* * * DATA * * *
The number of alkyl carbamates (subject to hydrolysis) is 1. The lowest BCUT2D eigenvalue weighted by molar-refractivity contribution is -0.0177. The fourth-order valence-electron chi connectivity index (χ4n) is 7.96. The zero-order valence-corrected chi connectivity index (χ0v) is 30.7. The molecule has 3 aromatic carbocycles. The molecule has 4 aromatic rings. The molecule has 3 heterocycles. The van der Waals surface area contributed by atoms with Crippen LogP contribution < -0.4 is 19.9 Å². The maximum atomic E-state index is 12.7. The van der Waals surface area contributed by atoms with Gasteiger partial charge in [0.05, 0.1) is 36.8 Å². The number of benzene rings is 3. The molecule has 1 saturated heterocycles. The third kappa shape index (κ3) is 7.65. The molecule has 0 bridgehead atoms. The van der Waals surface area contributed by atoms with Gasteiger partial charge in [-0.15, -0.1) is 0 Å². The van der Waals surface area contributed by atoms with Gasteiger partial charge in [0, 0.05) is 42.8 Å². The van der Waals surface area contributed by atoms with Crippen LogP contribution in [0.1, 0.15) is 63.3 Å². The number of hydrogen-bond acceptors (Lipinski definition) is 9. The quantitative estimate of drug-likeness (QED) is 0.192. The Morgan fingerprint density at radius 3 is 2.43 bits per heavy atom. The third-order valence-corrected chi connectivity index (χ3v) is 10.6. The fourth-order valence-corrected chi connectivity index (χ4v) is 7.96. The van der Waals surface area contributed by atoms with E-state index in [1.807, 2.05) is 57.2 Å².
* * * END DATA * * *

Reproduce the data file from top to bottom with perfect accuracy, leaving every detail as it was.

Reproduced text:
The number of alkyl carbamates (subject to hydrolysis) is 1. The lowest BCUT2D eigenvalue weighted by molar-refractivity contribution is -0.0177. The fourth-order valence-electron chi connectivity index (χ4n) is 7.96. The zero-order valence-corrected chi connectivity index (χ0v) is 30.7. The molecule has 3 aromatic carbocycles. The molecule has 4 aromatic rings. The molecule has 3 heterocycles. The van der Waals surface area contributed by atoms with Crippen LogP contribution < -0.4 is 19.9 Å². The maximum atomic E-state index is 12.7. The van der Waals surface area contributed by atoms with Gasteiger partial charge in [0.05, 0.1) is 36.8 Å². The number of benzene rings is 3. The molecule has 1 saturated heterocycles. The third kappa shape index (κ3) is 7.65. The molecule has 0 bridgehead atoms. The van der Waals surface area contributed by atoms with Gasteiger partial charge in [-0.15, -0.1) is 0 Å². The van der Waals surface area contributed by atoms with Gasteiger partial charge in [0, 0.05) is 42.8 Å². The van der Waals surface area contributed by atoms with Crippen LogP contribution in [0.1, 0.15) is 63.3 Å². The number of hydrogen-bond acceptors (Lipinski definition) is 9. The quantitative estimate of drug-likeness (QED) is 0.192. The Morgan fingerprint density at radius 3 is 2.43 bits per heavy atom. The third-order valence-corrected chi connectivity index (χ3v) is 10.6. The fourth-order valence-corrected chi connectivity index (χ4v) is 7.96. The van der Waals surface area contributed by atoms with E-state index in [1.807, 2.05) is 57.2 Å².